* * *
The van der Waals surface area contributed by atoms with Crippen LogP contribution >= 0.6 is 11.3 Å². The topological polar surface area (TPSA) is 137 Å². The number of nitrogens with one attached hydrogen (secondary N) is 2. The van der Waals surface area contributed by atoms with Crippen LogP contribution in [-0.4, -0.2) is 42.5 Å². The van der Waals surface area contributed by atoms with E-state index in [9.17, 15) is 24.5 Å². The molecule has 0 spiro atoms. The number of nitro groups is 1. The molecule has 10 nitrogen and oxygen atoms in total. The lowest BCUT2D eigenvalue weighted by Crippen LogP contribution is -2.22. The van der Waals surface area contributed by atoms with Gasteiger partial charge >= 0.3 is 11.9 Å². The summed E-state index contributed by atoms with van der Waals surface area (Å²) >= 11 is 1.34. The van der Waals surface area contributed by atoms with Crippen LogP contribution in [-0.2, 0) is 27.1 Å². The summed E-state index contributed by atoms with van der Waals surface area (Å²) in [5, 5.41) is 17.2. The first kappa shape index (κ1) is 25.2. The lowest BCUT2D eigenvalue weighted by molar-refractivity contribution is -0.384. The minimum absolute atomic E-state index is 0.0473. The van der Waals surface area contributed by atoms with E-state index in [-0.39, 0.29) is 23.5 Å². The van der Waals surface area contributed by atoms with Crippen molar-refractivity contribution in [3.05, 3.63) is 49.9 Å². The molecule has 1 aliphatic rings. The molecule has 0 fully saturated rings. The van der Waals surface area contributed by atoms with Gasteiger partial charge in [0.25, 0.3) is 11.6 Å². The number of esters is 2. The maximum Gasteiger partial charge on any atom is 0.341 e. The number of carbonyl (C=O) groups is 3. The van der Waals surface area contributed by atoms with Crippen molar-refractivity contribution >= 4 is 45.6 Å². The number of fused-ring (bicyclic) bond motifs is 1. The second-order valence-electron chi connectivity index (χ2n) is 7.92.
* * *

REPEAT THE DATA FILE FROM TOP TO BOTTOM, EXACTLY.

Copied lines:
The van der Waals surface area contributed by atoms with Crippen LogP contribution >= 0.6 is 11.3 Å². The topological polar surface area (TPSA) is 137 Å². The number of nitrogens with one attached hydrogen (secondary N) is 2. The van der Waals surface area contributed by atoms with Crippen LogP contribution in [-0.4, -0.2) is 42.5 Å². The van der Waals surface area contributed by atoms with E-state index in [9.17, 15) is 24.5 Å². The molecule has 0 spiro atoms. The number of nitro groups is 1. The molecule has 10 nitrogen and oxygen atoms in total. The lowest BCUT2D eigenvalue weighted by Crippen LogP contribution is -2.22. The van der Waals surface area contributed by atoms with Gasteiger partial charge >= 0.3 is 11.9 Å². The summed E-state index contributed by atoms with van der Waals surface area (Å²) >= 11 is 1.34. The van der Waals surface area contributed by atoms with Crippen LogP contribution in [-0.2, 0) is 27.1 Å². The summed E-state index contributed by atoms with van der Waals surface area (Å²) in [5, 5.41) is 17.2. The first kappa shape index (κ1) is 25.2. The lowest BCUT2D eigenvalue weighted by molar-refractivity contribution is -0.384. The minimum absolute atomic E-state index is 0.0473. The van der Waals surface area contributed by atoms with E-state index in [-0.39, 0.29) is 23.5 Å². The van der Waals surface area contributed by atoms with Crippen molar-refractivity contribution in [3.05, 3.63) is 49.9 Å². The molecule has 1 aliphatic rings. The molecule has 0 fully saturated rings. The van der Waals surface area contributed by atoms with Gasteiger partial charge in [0.25, 0.3) is 11.6 Å². The number of esters is 2. The maximum Gasteiger partial charge on any atom is 0.341 e. The number of carbonyl (C=O) groups is 3. The van der Waals surface area contributed by atoms with Crippen molar-refractivity contribution >= 4 is 45.6 Å². The number of fused-ring (bicyclic) bond motifs is 1. The second-order valence-electron chi connectivity index (χ2n) is 7.92.